(CONSUMER REPORTS/WTVF) — We’ve all heard the warnings about skin cancer, but that doesn’t mean we always do what we're supposed to prevent it.
Dermatologists try to make it easy by saying the best sunscreen is the one you’ll actually use. But as Consumer Reports’ latest testing found, some sunscreens are much better at protecting your skin than others.
Consumer Reports sunscreen testing isn’t exactly a day at the beach: To check a sunscreen’s SPF — which stands for “sun protection factor” and is a measure of how well a sunscreen protects against sunburn — lotion and spray sunscreens are applied to the backs of test subjects, who then soak in a tub for 40 or 80 minutes, depending on the product’s water-resistance claim.
The area is then exposed to simulated sunlight. The next day, trained experts examine the area for redness.
CR’s top lotion is Equate Walmart Sport Lotion SPF 50, and the top spray is Hawaiian Tropic Island Sport Spray SPF 30. Which one is better? It’s really a personal preference, but what really matters is how you apply the sunscreen.
“If you’re using a lotion, you’ll need to use about a teaspoon per body part or area that’s not covered up with clothing,” said Trisha Calvo with Consumer Reports.
Sprays can be trickier to apply than lotions because it can be harder to judge whether you're completely covering your skin when you use a spray.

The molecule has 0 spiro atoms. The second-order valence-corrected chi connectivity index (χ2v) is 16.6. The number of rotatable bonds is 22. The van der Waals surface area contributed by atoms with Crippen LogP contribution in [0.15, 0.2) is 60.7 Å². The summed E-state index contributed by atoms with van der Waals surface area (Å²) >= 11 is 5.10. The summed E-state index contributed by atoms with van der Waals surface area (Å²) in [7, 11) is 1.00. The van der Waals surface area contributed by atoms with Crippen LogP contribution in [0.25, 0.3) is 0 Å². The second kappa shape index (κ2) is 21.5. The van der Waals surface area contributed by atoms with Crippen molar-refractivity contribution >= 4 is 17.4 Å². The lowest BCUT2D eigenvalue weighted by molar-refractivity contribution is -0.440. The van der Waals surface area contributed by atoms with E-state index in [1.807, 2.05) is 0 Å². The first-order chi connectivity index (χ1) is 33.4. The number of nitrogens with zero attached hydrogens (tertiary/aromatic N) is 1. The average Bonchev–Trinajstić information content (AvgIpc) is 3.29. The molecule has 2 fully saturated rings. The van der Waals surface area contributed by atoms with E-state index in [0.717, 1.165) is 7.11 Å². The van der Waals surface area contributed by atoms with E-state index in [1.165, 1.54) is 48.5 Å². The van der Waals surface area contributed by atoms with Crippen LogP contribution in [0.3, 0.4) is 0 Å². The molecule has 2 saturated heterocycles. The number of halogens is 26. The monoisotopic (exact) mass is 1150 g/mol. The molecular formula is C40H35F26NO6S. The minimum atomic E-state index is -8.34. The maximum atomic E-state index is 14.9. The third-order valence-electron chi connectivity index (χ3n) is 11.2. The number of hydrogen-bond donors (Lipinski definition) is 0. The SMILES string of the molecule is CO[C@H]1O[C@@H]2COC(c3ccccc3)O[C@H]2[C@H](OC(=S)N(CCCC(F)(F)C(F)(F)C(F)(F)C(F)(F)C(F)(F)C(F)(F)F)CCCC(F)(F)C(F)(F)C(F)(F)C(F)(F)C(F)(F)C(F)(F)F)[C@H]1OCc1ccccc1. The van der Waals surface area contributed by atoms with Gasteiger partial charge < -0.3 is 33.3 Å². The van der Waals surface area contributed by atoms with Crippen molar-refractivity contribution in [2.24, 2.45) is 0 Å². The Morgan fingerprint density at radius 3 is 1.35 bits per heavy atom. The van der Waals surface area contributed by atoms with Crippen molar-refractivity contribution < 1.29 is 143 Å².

“The proper way to use a spray is to hold the nozzle about 4 to 6 inches from your skin and spray until your skin glistens, then rub it in. Smoothing it into the skin increases its protection. Then repeat, just to be safe,” said Calvo.
Also, never spray your face. Instead spray the sunscreen into your hands and rub it onto your face. CR also recommends being careful using a spray on children, because they are more likely to inhale the mist.
All of CR’s top-rated sunscreens contain chemical active ingredients. But if you prefer a mineral or natural sunscreen, CR’s tests found California Kids Super Sensitive Tinted Lotion SPF 30+ provided acceptable protection
You'll want to apply sunscreen all over your body 30 minutes before you go outside, and you'll want to reapply it every two hours, or after swimming or excessive sweating.
And sunscreens do expire. Some have expiration dates printed on the bottles, others don't. But here's what you need to remember: they are supposed to remain at their original SPF strength for at least three years.
So, you can use leftover sunscreen from last year this summer, but if you're pulling old bottles from your cupboard and you don't know how old they are, it's probably best to just throw them away.